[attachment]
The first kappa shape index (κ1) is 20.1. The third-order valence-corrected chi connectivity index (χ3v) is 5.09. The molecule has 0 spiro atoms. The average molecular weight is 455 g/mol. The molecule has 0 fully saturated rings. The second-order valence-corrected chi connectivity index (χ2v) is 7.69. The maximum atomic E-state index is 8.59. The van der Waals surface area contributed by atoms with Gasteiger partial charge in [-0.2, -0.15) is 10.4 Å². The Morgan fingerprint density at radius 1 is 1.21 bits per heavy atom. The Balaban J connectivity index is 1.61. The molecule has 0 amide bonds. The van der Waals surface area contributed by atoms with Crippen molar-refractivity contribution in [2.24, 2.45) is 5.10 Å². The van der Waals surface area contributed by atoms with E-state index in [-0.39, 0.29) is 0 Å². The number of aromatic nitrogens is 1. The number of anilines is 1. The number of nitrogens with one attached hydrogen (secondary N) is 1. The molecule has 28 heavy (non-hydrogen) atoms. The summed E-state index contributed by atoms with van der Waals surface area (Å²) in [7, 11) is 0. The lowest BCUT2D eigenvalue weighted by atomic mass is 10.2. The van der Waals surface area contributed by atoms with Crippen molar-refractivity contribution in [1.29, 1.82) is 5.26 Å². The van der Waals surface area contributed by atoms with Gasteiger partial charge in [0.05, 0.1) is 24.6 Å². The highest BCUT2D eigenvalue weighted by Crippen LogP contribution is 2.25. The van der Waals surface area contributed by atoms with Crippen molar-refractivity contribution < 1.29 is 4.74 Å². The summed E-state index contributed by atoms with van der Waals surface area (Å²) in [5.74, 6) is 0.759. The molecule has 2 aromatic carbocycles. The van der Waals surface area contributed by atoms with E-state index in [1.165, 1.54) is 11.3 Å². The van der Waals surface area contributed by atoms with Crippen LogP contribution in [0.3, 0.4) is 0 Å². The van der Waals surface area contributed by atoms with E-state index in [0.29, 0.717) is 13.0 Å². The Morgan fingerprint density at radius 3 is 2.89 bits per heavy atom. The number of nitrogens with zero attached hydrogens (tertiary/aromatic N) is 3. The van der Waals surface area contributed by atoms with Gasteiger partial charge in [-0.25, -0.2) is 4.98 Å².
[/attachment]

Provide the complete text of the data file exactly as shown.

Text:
The first kappa shape index (κ1) is 20.1. The third-order valence-corrected chi connectivity index (χ3v) is 5.09. The molecule has 0 spiro atoms. The average molecular weight is 455 g/mol. The molecule has 0 fully saturated rings. The second-order valence-corrected chi connectivity index (χ2v) is 7.69. The maximum atomic E-state index is 8.59. The van der Waals surface area contributed by atoms with Gasteiger partial charge in [-0.2, -0.15) is 10.4 Å². The Morgan fingerprint density at radius 1 is 1.21 bits per heavy atom. The Balaban J connectivity index is 1.61. The molecule has 0 amide bonds. The van der Waals surface area contributed by atoms with Crippen molar-refractivity contribution in [2.24, 2.45) is 5.10 Å². The van der Waals surface area contributed by atoms with E-state index in [-0.39, 0.29) is 0 Å². The number of aromatic nitrogens is 1. The number of anilines is 1. The number of nitrogens with one attached hydrogen (secondary N) is 1. The molecule has 28 heavy (non-hydrogen) atoms. The summed E-state index contributed by atoms with van der Waals surface area (Å²) in [7, 11) is 0. The lowest BCUT2D eigenvalue weighted by atomic mass is 10.2. The van der Waals surface area contributed by atoms with Crippen molar-refractivity contribution in [1.29, 1.82) is 5.26 Å². The van der Waals surface area contributed by atoms with Gasteiger partial charge in [0.05, 0.1) is 24.6 Å². The highest BCUT2D eigenvalue weighted by Crippen LogP contribution is 2.25. The van der Waals surface area contributed by atoms with Crippen molar-refractivity contribution < 1.29 is 4.74 Å². The summed E-state index contributed by atoms with van der Waals surface area (Å²) in [5.74, 6) is 0.759. The molecule has 2 aromatic carbocycles. The van der Waals surface area contributed by atoms with E-state index in [1.165, 1.54) is 11.3 Å². The van der Waals surface area contributed by atoms with Crippen LogP contribution in [0.3, 0.4) is 0 Å². The van der Waals surface area contributed by atoms with E-state index in [0.29, 0.717) is 13.0 Å². The Morgan fingerprint density at radius 3 is 2.89 bits per heavy atom. The number of nitrogens with zero attached hydrogens (tertiary/aromatic N) is 3. The van der Waals surface area contributed by atoms with Gasteiger partial charge in [-0.25, -0.2) is 4.98 Å².